The ancient art of "bows-and-arrows" is the National Sport of Bhutan and is the most common way for young men-folk to pass a Sunday afternoon. I did wonder if archery had grown from a history of hunting small furry critters for food but I was wrong. Archery is not about food, it's about war - shooting at invading Tibetan armies or fighting with your neighbours. In a country with mountainous terrain many of the usual forms or warfare have limited use and so archery remained an effective form of warfare long after the rest of the world had moved on to guns and missiles.
On any Sunday afternoon when any self-respecting young man in Europe or North America would be out playing soccer with his friends or drinking in the bar, his Bhutanese counterpart can be found in his traditional dress (plus expensive trainers) with his ultra-technical bow firing arrows at a target no bigger than a football 150 meters away. Forget your normal 'big ringed target' with pretty colours about 50 m away - this is hard-core archery. I struggled to even see the target, it was so far away. And the only way you can tell if the archer has hit it, is that all his pals on his team start dancing and singing and jeering at the other team.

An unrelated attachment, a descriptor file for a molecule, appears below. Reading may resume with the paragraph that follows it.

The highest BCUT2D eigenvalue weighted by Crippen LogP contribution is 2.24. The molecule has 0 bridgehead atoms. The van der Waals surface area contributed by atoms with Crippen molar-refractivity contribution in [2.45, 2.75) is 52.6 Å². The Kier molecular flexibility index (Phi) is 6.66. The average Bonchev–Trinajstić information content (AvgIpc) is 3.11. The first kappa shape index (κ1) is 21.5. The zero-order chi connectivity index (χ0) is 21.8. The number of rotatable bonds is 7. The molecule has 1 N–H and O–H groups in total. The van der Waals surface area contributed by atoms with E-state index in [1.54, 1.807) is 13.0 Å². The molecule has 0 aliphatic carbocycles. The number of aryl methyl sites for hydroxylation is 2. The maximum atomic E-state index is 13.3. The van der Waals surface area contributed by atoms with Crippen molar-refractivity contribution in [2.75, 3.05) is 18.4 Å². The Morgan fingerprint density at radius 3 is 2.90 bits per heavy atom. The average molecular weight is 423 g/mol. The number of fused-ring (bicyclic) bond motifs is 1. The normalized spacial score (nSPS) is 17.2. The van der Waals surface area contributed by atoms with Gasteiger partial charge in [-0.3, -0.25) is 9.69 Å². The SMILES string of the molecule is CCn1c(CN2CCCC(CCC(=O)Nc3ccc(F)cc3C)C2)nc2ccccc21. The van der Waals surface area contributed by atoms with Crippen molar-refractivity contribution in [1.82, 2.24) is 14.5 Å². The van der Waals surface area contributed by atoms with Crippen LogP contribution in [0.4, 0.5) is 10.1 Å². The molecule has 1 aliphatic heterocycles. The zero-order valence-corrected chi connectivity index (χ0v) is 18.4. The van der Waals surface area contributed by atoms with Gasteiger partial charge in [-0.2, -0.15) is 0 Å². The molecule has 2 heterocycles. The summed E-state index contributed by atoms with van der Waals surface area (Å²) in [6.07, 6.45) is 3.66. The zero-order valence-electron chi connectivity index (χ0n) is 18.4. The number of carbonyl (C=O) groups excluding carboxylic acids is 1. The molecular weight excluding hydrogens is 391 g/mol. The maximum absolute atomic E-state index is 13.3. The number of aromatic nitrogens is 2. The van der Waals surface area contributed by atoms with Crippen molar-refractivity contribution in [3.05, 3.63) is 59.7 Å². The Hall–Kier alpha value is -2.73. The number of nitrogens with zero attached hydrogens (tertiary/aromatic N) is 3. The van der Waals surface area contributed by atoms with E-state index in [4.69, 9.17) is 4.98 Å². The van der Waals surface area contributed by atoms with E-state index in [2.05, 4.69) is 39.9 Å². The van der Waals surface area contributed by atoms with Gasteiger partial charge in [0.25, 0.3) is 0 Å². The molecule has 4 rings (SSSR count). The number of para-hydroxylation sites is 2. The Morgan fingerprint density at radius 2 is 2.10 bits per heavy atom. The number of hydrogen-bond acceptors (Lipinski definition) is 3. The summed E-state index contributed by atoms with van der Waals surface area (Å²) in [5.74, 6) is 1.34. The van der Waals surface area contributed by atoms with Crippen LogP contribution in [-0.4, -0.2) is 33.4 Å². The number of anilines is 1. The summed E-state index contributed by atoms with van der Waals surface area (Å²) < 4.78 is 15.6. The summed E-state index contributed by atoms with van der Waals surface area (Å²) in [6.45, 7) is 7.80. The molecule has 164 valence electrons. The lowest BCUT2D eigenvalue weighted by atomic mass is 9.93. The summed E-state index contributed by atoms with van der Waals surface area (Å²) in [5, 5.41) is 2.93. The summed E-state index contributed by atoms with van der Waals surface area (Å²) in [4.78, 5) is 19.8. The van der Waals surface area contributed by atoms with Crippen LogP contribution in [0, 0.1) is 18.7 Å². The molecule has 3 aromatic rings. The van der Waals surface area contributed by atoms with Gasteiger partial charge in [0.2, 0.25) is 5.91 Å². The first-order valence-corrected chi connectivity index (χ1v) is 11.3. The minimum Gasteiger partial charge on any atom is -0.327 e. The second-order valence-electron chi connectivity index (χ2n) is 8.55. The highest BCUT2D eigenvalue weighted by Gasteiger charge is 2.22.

When we arrived at Paro airport our guide and driver picked us up to take us to our hotel and our first step was the town archery grounds. Each town or village will have an archery ground and Paro's is pretty typical. There are targets at either end of the 150m court. Each is painted on a wooden board. Taking it in turns, half of the archers fire from one end until all the arrows have been shot, and then the other half fire back from the far end. In between they stroll off for beers in the bar and posing for all the tourists who generally have little idea what's going on. The success and experience of the archer is reflected in the number of scarves hanging from the belt around his gho, the traditional national dress which must be worn for the occasion.
As a spectator sport the archery itself is secondary to the preening and strutting of the archers. Watching someone shoot at a target you can't actually see gets dull quite quickly whilst watching the lads hooting and hollering in delight or derision holds the attention for a lot longer.